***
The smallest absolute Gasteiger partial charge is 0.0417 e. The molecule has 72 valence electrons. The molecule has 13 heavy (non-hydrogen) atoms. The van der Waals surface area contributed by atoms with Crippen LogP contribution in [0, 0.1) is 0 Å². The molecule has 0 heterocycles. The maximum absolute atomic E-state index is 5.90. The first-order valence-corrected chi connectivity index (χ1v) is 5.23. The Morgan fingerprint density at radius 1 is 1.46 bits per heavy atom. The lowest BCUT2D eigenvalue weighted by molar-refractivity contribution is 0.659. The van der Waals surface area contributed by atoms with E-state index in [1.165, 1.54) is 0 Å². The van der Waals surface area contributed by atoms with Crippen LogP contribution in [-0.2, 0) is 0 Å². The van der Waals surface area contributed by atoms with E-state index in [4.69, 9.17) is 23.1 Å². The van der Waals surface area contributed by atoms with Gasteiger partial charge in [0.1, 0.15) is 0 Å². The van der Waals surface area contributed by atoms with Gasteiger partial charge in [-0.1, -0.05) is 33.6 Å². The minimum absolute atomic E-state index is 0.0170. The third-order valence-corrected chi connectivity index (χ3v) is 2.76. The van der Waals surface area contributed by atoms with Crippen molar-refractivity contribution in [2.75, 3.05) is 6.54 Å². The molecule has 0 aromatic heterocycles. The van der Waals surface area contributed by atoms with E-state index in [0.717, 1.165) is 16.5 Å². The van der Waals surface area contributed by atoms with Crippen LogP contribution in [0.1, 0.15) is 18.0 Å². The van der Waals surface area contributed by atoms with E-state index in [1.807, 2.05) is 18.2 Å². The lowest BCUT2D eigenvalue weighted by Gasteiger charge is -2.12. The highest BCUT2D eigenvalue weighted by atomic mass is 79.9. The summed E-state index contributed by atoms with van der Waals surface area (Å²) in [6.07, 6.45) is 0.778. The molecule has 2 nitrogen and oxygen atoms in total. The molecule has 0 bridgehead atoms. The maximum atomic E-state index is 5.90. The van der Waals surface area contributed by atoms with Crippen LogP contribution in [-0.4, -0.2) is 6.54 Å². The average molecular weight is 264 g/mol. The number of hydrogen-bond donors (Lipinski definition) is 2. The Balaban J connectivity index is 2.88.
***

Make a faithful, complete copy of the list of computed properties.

The smallest absolute Gasteiger partial charge is 0.0417 e. The molecule has 72 valence electrons. The molecule has 13 heavy (non-hydrogen) atoms. The van der Waals surface area contributed by atoms with Crippen LogP contribution in [0, 0.1) is 0 Å². The molecule has 0 heterocycles. The maximum absolute atomic E-state index is 5.90. The first-order valence-corrected chi connectivity index (χ1v) is 5.23. The Morgan fingerprint density at radius 1 is 1.46 bits per heavy atom. The lowest BCUT2D eigenvalue weighted by molar-refractivity contribution is 0.659. The van der Waals surface area contributed by atoms with E-state index in [1.165, 1.54) is 0 Å². The van der Waals surface area contributed by atoms with Crippen LogP contribution in [-0.2, 0) is 0 Å². The van der Waals surface area contributed by atoms with E-state index in [4.69, 9.17) is 23.1 Å². The van der Waals surface area contributed by atoms with Gasteiger partial charge in [0.1, 0.15) is 0 Å². The van der Waals surface area contributed by atoms with Gasteiger partial charge in [-0.1, -0.05) is 33.6 Å². The minimum absolute atomic E-state index is 0.0170. The third-order valence-corrected chi connectivity index (χ3v) is 2.76. The van der Waals surface area contributed by atoms with Crippen molar-refractivity contribution in [2.75, 3.05) is 6.54 Å². The molecule has 0 aromatic heterocycles. The van der Waals surface area contributed by atoms with E-state index in [0.717, 1.165) is 16.5 Å². The van der Waals surface area contributed by atoms with Crippen LogP contribution in [0.1, 0.15) is 18.0 Å². The van der Waals surface area contributed by atoms with E-state index in [1.807, 2.05) is 18.2 Å². The lowest BCUT2D eigenvalue weighted by Gasteiger charge is -2.12. The highest BCUT2D eigenvalue weighted by atomic mass is 79.9. The summed E-state index contributed by atoms with van der Waals surface area (Å²) in [6.07, 6.45) is 0.778. The molecule has 2 nitrogen and oxygen atoms in total. The molecule has 0 bridgehead atoms. The maximum atomic E-state index is 5.90. The van der Waals surface area contributed by atoms with Crippen LogP contribution in [-0.4, -0.2) is 6.54 Å². The average molecular weight is 264 g/mol. The number of hydrogen-bond donors (Lipinski definition) is 2. The Balaban J connectivity index is 2.88.